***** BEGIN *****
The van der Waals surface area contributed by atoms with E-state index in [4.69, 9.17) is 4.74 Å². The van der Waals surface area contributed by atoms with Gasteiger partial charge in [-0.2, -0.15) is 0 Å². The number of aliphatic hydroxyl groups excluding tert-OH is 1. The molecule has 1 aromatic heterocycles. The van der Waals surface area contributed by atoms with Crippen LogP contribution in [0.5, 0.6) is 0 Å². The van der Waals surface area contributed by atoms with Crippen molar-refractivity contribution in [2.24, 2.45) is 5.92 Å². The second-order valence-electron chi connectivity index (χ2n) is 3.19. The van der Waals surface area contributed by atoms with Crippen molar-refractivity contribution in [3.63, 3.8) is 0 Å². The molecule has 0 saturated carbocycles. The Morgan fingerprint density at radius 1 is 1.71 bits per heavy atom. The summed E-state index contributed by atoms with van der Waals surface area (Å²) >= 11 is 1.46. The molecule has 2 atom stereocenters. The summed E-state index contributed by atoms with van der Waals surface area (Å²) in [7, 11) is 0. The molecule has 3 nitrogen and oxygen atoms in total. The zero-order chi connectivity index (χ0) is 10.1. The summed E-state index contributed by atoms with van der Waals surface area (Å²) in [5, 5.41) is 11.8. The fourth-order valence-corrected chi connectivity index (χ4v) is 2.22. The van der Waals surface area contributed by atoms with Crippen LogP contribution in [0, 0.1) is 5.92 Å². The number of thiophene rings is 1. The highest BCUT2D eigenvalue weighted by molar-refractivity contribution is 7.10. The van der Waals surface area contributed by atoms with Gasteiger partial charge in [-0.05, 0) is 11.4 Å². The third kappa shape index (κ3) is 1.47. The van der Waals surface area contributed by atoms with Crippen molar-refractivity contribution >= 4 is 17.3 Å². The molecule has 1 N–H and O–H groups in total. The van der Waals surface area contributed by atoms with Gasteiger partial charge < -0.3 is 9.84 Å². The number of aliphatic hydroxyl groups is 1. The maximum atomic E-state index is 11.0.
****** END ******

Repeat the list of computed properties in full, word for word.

The van der Waals surface area contributed by atoms with E-state index in [4.69, 9.17) is 4.74 Å². The van der Waals surface area contributed by atoms with Gasteiger partial charge in [-0.2, -0.15) is 0 Å². The number of aliphatic hydroxyl groups excluding tert-OH is 1. The molecule has 1 aromatic heterocycles. The van der Waals surface area contributed by atoms with Crippen LogP contribution in [0.5, 0.6) is 0 Å². The van der Waals surface area contributed by atoms with Crippen molar-refractivity contribution in [2.24, 2.45) is 5.92 Å². The second-order valence-electron chi connectivity index (χ2n) is 3.19. The van der Waals surface area contributed by atoms with Crippen molar-refractivity contribution in [3.63, 3.8) is 0 Å². The molecule has 0 saturated carbocycles. The Morgan fingerprint density at radius 1 is 1.71 bits per heavy atom. The summed E-state index contributed by atoms with van der Waals surface area (Å²) >= 11 is 1.46. The molecule has 2 atom stereocenters. The summed E-state index contributed by atoms with van der Waals surface area (Å²) in [7, 11) is 0. The molecule has 3 nitrogen and oxygen atoms in total. The zero-order chi connectivity index (χ0) is 10.1. The summed E-state index contributed by atoms with van der Waals surface area (Å²) in [5, 5.41) is 11.8. The fourth-order valence-corrected chi connectivity index (χ4v) is 2.22. The van der Waals surface area contributed by atoms with Crippen LogP contribution in [0, 0.1) is 5.92 Å². The number of thiophene rings is 1. The highest BCUT2D eigenvalue weighted by molar-refractivity contribution is 7.10. The van der Waals surface area contributed by atoms with Gasteiger partial charge in [-0.05, 0) is 11.4 Å². The third kappa shape index (κ3) is 1.47. The van der Waals surface area contributed by atoms with Crippen molar-refractivity contribution >= 4 is 17.3 Å². The molecule has 1 N–H and O–H groups in total. The van der Waals surface area contributed by atoms with Gasteiger partial charge < -0.3 is 9.84 Å². The number of aliphatic hydroxyl groups is 1. The maximum atomic E-state index is 11.0.